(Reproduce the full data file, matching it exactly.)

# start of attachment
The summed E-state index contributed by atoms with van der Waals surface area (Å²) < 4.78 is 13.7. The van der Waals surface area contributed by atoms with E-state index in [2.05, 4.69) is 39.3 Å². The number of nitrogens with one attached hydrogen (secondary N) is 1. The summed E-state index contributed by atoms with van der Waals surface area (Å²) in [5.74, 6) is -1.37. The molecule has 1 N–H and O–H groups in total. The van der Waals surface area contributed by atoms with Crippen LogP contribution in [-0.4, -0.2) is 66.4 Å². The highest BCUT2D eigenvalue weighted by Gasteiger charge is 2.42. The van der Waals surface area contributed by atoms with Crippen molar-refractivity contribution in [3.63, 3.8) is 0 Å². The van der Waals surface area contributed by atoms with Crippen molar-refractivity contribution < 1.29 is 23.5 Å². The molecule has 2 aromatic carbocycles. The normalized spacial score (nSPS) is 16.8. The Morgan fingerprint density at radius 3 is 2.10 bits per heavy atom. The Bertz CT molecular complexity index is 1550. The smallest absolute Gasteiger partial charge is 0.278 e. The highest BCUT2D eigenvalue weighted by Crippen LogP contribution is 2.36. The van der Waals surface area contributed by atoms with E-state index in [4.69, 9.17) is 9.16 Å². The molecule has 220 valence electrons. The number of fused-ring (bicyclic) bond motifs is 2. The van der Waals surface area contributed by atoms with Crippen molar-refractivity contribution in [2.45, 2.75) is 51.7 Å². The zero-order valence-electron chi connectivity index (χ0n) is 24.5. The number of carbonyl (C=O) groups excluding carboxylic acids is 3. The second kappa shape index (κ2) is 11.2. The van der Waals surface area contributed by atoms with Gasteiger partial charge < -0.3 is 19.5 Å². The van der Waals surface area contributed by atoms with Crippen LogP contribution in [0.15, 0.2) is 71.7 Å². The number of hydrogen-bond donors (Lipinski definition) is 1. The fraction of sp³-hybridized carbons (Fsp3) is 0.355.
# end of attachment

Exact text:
The summed E-state index contributed by atoms with van der Waals surface area (Å²) < 4.78 is 13.7. The van der Waals surface area contributed by atoms with E-state index in [2.05, 4.69) is 39.3 Å². The number of nitrogens with one attached hydrogen (secondary N) is 1. The summed E-state index contributed by atoms with van der Waals surface area (Å²) in [5.74, 6) is -1.37. The molecule has 1 N–H and O–H groups in total. The van der Waals surface area contributed by atoms with Crippen LogP contribution in [-0.4, -0.2) is 66.4 Å². The highest BCUT2D eigenvalue weighted by Gasteiger charge is 2.42. The van der Waals surface area contributed by atoms with Crippen molar-refractivity contribution in [3.63, 3.8) is 0 Å². The van der Waals surface area contributed by atoms with Crippen molar-refractivity contribution < 1.29 is 23.5 Å². The molecule has 2 aromatic carbocycles. The normalized spacial score (nSPS) is 16.8. The Morgan fingerprint density at radius 3 is 2.10 bits per heavy atom. The Bertz CT molecular complexity index is 1550. The smallest absolute Gasteiger partial charge is 0.278 e. The highest BCUT2D eigenvalue weighted by Crippen LogP contribution is 2.36. The van der Waals surface area contributed by atoms with E-state index in [4.69, 9.17) is 9.16 Å². The molecule has 220 valence electrons. The number of fused-ring (bicyclic) bond motifs is 2. The van der Waals surface area contributed by atoms with Crippen molar-refractivity contribution in [2.45, 2.75) is 51.7 Å². The zero-order valence-electron chi connectivity index (χ0n) is 24.5. The number of carbonyl (C=O) groups excluding carboxylic acids is 3. The second kappa shape index (κ2) is 11.2. The van der Waals surface area contributed by atoms with Gasteiger partial charge < -0.3 is 19.5 Å². The van der Waals surface area contributed by atoms with Crippen LogP contribution in [0.15, 0.2) is 71.7 Å². The number of hydrogen-bond donors (Lipinski definition) is 1. The fraction of sp³-hybridized carbons (Fsp3) is 0.355.